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FREQUENTLY ASKED QUESTIONS ABOUT IMMIGRATION

A “green card,” issued by U.S. Citizenship and Immigration Services (USCIS), provides proof of lawful permanent resident status, with authorization to live and work anywhere in the United States. Most green cards must be renewed every 10 years, but conditional green cards based on marriage or investment must be replaced after the first 2 years.

A lawful permanent resident, also known as a “green card holder,” is a foreign national who is authorized to live and work anywhere in the United States, sponsor certain relatives for their own green cards, and ultimately apply for U.S. citizenship. Most U.S. citizens and U.S. green card holders are entitled by law to sponsor their spouses for a green card, also known as “permanent residence status.” The total cost, wait time, and other details of the marriage green card process vary based on several factors.

A conditional green card is valid for only 2 years, and the designation “CR1” on the physical card stands for “conditional resident.” A conditional green card holder must file Form I-751 to “remove the conditions” and obtain a permanent green card. In most cases, a conditional green card is issued to a spouse who has been married for less than 2 years at the time their green card was first approved.

The immigration options available to you depend on what type of connections you has to the United States. For instance, if you born in another country in which you are a citizen or national and you have family in the United States, then they may be able to petition for you for some kind of status. If you’re an immediate relative, you may be able to obtain entry fairly quickly, whereas if you’re a brother or sister of a United States citizen you may have to wait many years – right now the wait is well over a decade – to obtain any kind of permission to enter based on that relationship.

 

 

There are other kinds of temporary visas for people who are entering for business or as tourists, and for many of these, it’s necessary to convince the U.S. government that you do not plan to stay permanently once you’re here. There are also visa options available for victims of qualifying crimes, victims of human trafficking, spousal victims of domestic violence, and those who have been victims of persecution in their home country. In order to find out what kind of relief you qualify for, you need to be completely open and honest with your attorney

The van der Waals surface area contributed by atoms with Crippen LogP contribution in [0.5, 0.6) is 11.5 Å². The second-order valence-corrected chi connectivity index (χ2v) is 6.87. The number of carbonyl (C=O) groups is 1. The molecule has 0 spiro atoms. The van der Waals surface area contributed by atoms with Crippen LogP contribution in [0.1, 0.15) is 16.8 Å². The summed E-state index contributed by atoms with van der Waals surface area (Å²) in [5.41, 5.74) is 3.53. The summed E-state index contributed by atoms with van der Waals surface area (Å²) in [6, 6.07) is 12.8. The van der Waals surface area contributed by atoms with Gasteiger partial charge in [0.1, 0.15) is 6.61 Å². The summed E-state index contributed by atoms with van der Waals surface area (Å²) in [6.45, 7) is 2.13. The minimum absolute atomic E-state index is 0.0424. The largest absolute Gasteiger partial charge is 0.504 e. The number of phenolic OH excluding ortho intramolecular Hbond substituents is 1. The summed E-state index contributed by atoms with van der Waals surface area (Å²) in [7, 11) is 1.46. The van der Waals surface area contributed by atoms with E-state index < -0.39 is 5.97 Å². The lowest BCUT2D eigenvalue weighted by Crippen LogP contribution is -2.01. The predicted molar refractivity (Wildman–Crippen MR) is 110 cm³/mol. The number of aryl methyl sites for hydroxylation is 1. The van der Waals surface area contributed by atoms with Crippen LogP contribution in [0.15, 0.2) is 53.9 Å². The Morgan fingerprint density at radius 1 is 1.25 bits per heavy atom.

In most cases, you need to expect to be patient. No matter what type of benefit or relief you’re applying for it is not a quick process. You need to expect to be aware of deadlines and documentary requirements, and you need to know all your options and potential obstacles before moving forward with a case.  Your immigration case is an investment, one that you should actively participate in and uphold your responsibilities. The saying “expect the worst, hope for the best” is a good rule to live by in immigration law. There are many ways to get a green card, and the timeline for each pathway is different. Depending on the situation, the marriage-based green card process can last as little as 10 months or over 3 years. A marriage-based green card can take between 10 and 38 months to process, depending on whether your new spouse is a U.S. citizen or green card holder and where you currently live. Adjustment of Status can take anywhere from six to eighteen months, or even longer, depending on where you live in the United States.

It is important that when starting this process, you go into it knowing that this will take several months at the least. Many times there is nothing we can do once we submit the case, it is out of our hands. If you ever have any doubts or concerns, make sure you communicate them from the beginning.